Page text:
I spent the last week on a boat, learning to sail. It was far more physically demanding – and I was far better at it – than I expected. Pictures here.
The thing that struck me was the astonishing number of nautical terms which have entered common parlance. To illustrate:
I was literally at the helm, looking for tell-tale signs. I was constantly checking that everything was above board. If, while adrift, I spotted another yacht, I would remain aloof, perhaps hoping to be allowed a little leeway. Although the sea was sometimes rough, there was never any need to batten down the hatches or bail out the bilge – I simply changed tack. I turned a blind eye to the poor behaviour of my shipmates, never allowing the cat out of the bag. Indeed, we started a clean slate each morning after an evening of tapping the admiral for grog. I liked the cut of my jib, which kept me out the doldrums.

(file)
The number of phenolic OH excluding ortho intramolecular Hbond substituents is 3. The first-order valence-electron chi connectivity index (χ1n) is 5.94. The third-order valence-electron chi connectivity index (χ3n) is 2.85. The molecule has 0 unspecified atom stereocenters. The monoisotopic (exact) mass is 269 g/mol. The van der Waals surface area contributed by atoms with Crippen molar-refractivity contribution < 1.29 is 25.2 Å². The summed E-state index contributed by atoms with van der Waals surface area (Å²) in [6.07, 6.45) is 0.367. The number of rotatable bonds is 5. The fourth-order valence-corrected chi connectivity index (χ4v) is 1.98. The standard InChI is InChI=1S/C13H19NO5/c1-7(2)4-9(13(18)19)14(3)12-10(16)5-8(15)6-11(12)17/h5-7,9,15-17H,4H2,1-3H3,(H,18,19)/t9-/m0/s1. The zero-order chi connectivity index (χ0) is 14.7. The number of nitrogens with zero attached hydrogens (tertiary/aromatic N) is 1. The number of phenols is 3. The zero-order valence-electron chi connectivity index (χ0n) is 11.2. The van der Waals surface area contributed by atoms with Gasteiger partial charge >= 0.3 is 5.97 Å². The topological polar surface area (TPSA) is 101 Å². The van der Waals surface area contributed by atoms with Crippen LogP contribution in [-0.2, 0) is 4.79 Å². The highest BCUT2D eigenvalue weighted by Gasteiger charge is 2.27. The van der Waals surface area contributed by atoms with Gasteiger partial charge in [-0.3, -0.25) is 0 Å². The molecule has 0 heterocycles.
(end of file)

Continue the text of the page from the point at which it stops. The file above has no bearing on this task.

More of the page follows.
I could go on forever. I won’t. You get the idea, right? One thing I didn’t get to the bottom of was whether or not the question of what should be done with a drunken sailor was ever satisfactorily answered.